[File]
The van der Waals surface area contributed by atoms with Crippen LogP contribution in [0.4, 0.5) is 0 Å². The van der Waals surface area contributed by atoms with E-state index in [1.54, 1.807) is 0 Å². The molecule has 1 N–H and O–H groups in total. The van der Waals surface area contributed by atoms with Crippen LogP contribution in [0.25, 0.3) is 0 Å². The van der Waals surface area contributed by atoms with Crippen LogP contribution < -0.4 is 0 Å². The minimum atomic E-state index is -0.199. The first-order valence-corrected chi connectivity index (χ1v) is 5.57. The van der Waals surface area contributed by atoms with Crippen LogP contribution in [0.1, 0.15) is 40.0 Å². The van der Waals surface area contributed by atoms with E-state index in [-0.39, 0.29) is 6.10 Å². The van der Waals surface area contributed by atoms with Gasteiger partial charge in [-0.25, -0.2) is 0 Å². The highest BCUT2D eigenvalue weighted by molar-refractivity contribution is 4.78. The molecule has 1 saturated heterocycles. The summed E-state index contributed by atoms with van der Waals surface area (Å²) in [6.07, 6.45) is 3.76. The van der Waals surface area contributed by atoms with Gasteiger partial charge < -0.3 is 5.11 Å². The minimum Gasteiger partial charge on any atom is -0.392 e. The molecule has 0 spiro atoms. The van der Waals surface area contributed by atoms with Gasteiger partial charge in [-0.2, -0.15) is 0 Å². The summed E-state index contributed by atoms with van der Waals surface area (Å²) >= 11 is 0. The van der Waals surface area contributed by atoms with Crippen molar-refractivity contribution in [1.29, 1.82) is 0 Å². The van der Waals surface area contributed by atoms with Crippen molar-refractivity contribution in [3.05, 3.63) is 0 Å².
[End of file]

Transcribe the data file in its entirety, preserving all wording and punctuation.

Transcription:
The van der Waals surface area contributed by atoms with Crippen LogP contribution in [0.4, 0.5) is 0 Å². The van der Waals surface area contributed by atoms with E-state index in [1.54, 1.807) is 0 Å². The molecule has 1 N–H and O–H groups in total. The van der Waals surface area contributed by atoms with Crippen LogP contribution in [0.25, 0.3) is 0 Å². The van der Waals surface area contributed by atoms with Crippen LogP contribution < -0.4 is 0 Å². The minimum atomic E-state index is -0.199. The first-order valence-corrected chi connectivity index (χ1v) is 5.57. The van der Waals surface area contributed by atoms with Crippen LogP contribution in [0.1, 0.15) is 40.0 Å². The van der Waals surface area contributed by atoms with E-state index in [-0.39, 0.29) is 6.10 Å². The van der Waals surface area contributed by atoms with Gasteiger partial charge in [-0.25, -0.2) is 0 Å². The highest BCUT2D eigenvalue weighted by molar-refractivity contribution is 4.78. The molecule has 1 saturated heterocycles. The summed E-state index contributed by atoms with van der Waals surface area (Å²) in [6.07, 6.45) is 3.76. The van der Waals surface area contributed by atoms with Gasteiger partial charge < -0.3 is 5.11 Å². The minimum Gasteiger partial charge on any atom is -0.392 e. The molecule has 0 spiro atoms. The van der Waals surface area contributed by atoms with Gasteiger partial charge in [-0.2, -0.15) is 0 Å². The summed E-state index contributed by atoms with van der Waals surface area (Å²) >= 11 is 0. The van der Waals surface area contributed by atoms with Crippen molar-refractivity contribution in [1.29, 1.82) is 0 Å². The van der Waals surface area contributed by atoms with Crippen molar-refractivity contribution in [3.05, 3.63) is 0 Å².